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The Byrd is Now the Word

Posted By Jeff Zimmerman On August 28, 2013 @ 9:45 am In Featured,Outfielders,Trades | 10 Comments

Marlon Byrd was just traded yesterday from the Mets to the Pirates. The 35-year-old is having a resurgent season which may end up being a career best. He has made some swing changes to help maintain some consistency for the rest of 2013 and hopefully into 2014.

I am not going to even try to guess if he is taking some form of PEDs, even though he was caught with them in 2012. He served a 50-game suspension and is being tested more since he is an offender. He will have a cloud over him, but I will base my analysis with the assumption he is clean.

Marlon Byrd has completely changed his approach in 2013 with good results. He believes he has a good swing at times, but lost focus in the past. Here are some quotes on the turnaround.


Byrd said his turnaround came from efforts to fix his swing, not steroids. (source)

“I was just so lost in my swing last year,” Byrd said. “I couldn’t get it right. What I learned over the years, if you’re scuffling and you can’t get it right in spring training and you go into the season you’re in trouble.” (source)

“We knew all along that he was a quality Major League player; his past says that,” Collins said. “Whether or not he still had that, we had to find out, and I think he’s proved to everybody that he’s still got plenty left.”

It all starts with the hips, the part of the body Jaramillo seems to always come back to when he talks about swinging.

“He was just not getting his hips in position consistently,” Jaramillo said. (source)

First, he is trying to swing harder. The harder contact can be seen in career highs in ISO (.233) and home runs per fly ball (17%). Also, his batting average on balls in play (.350) is his second highest ever. The increase in power lines up with an improvement in HR and fly ball distance.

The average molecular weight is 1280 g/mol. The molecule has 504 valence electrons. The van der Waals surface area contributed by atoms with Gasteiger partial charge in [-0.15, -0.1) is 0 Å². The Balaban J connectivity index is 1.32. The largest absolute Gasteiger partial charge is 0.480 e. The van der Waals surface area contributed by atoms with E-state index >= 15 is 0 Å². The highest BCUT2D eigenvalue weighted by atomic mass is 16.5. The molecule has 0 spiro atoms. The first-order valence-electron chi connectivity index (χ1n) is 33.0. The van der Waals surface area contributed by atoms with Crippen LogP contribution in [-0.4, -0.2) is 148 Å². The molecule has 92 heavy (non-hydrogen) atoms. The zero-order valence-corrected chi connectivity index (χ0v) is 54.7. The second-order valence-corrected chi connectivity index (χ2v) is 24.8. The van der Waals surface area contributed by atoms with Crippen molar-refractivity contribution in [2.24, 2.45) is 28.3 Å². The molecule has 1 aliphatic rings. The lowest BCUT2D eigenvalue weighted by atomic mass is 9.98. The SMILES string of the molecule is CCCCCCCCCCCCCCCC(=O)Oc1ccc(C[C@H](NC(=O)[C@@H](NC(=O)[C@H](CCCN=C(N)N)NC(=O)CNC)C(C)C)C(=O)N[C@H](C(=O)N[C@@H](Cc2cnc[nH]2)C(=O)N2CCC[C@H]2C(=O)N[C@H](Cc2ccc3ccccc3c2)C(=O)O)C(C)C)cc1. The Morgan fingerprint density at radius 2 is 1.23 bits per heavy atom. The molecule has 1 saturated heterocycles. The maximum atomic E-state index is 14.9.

Season: HR/FB distance
2011: 270 ft
2012: 252 ft
2013: 286 ft

Additionally, he is hitting more fly balls (40% in 2013, 25% in 2012). When paired with the increase in HR/FB%, he is showing a career high in home runs (21) with still a month to go.

Looking at 2014, I just don’t see him maintaining the high HR/FB ratio, but I could see him keeping it around 10% to 12%. We may not see the 25 HR level, but the middle to high teens is possible.

The increase in power has come at a price: increasing strike outs. His swinging strike percentage (SwStr%) has increased over the past three season and his K% has followed.

Season: K%, SwStr%
2011: 16%, 10%
2012: 20% 10%
2013: 27%, 15%

A nearly 30% K% can put his AVG at risk to high fluctuations because of a small sample controlled BABIP. This variation can be seen with a .257 BABIP and .210 AVG in 2012 and a .350 BABIP and .285 AVG in 2013. Here are some possible AVG given different BABIP levels.

Assumptions: 600 PA, 18 HRs, 5.5% BB%, 25% K%

BABIP: AVG
0.250: 0.202
0.275: 0.219
0.300: 0.236
0.325: 0.253
0.350: 0.270

A BABIP even near .300 would be a huge drain on his AVG with the new higher K%.

I find Byrd an interesting player. No one really gave him a chance except himself. He has now proceeded to become more than a serviceable fantasy option. His value will be determined by his ability to keep his HR rate and BABIP high. If they drop, his fantasy value may be worthless, again.


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